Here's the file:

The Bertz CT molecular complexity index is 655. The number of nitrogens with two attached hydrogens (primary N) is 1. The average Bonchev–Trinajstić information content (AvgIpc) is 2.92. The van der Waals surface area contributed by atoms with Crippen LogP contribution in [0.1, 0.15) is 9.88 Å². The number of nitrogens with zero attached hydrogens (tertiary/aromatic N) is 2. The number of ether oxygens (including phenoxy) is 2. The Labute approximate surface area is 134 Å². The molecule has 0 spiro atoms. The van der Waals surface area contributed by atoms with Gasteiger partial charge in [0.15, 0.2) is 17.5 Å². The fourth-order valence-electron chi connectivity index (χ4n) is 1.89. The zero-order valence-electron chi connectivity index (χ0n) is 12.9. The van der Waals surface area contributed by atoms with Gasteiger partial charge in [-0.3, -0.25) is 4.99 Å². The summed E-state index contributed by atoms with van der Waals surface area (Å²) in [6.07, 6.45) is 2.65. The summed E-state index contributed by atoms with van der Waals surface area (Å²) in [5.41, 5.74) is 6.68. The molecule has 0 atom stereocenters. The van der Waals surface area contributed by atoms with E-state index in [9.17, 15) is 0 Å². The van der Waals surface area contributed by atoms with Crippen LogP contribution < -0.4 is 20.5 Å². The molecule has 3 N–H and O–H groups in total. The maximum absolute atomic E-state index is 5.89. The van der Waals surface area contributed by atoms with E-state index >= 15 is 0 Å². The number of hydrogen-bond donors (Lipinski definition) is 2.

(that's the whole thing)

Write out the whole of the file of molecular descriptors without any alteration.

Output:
The Bertz CT molecular complexity index is 655. The number of nitrogens with two attached hydrogens (primary N) is 1. The average Bonchev–Trinajstić information content (AvgIpc) is 2.92. The van der Waals surface area contributed by atoms with Crippen LogP contribution in [0.1, 0.15) is 9.88 Å². The number of nitrogens with zero attached hydrogens (tertiary/aromatic N) is 2. The number of ether oxygens (including phenoxy) is 2. The Labute approximate surface area is 134 Å². The molecule has 0 spiro atoms. The van der Waals surface area contributed by atoms with Gasteiger partial charge in [0.15, 0.2) is 17.5 Å². The fourth-order valence-electron chi connectivity index (χ4n) is 1.89. The zero-order valence-electron chi connectivity index (χ0n) is 12.9. The van der Waals surface area contributed by atoms with Gasteiger partial charge in [-0.3, -0.25) is 4.99 Å². The summed E-state index contributed by atoms with van der Waals surface area (Å²) in [6.07, 6.45) is 2.65. The summed E-state index contributed by atoms with van der Waals surface area (Å²) in [5.41, 5.74) is 6.68. The molecule has 0 atom stereocenters. The van der Waals surface area contributed by atoms with E-state index in [9.17, 15) is 0 Å². The van der Waals surface area contributed by atoms with Crippen LogP contribution < -0.4 is 20.5 Å². The molecule has 3 N–H and O–H groups in total. The maximum absolute atomic E-state index is 5.89. The van der Waals surface area contributed by atoms with E-state index >= 15 is 0 Å². The number of hydrogen-bond donors (Lipinski definition) is 2.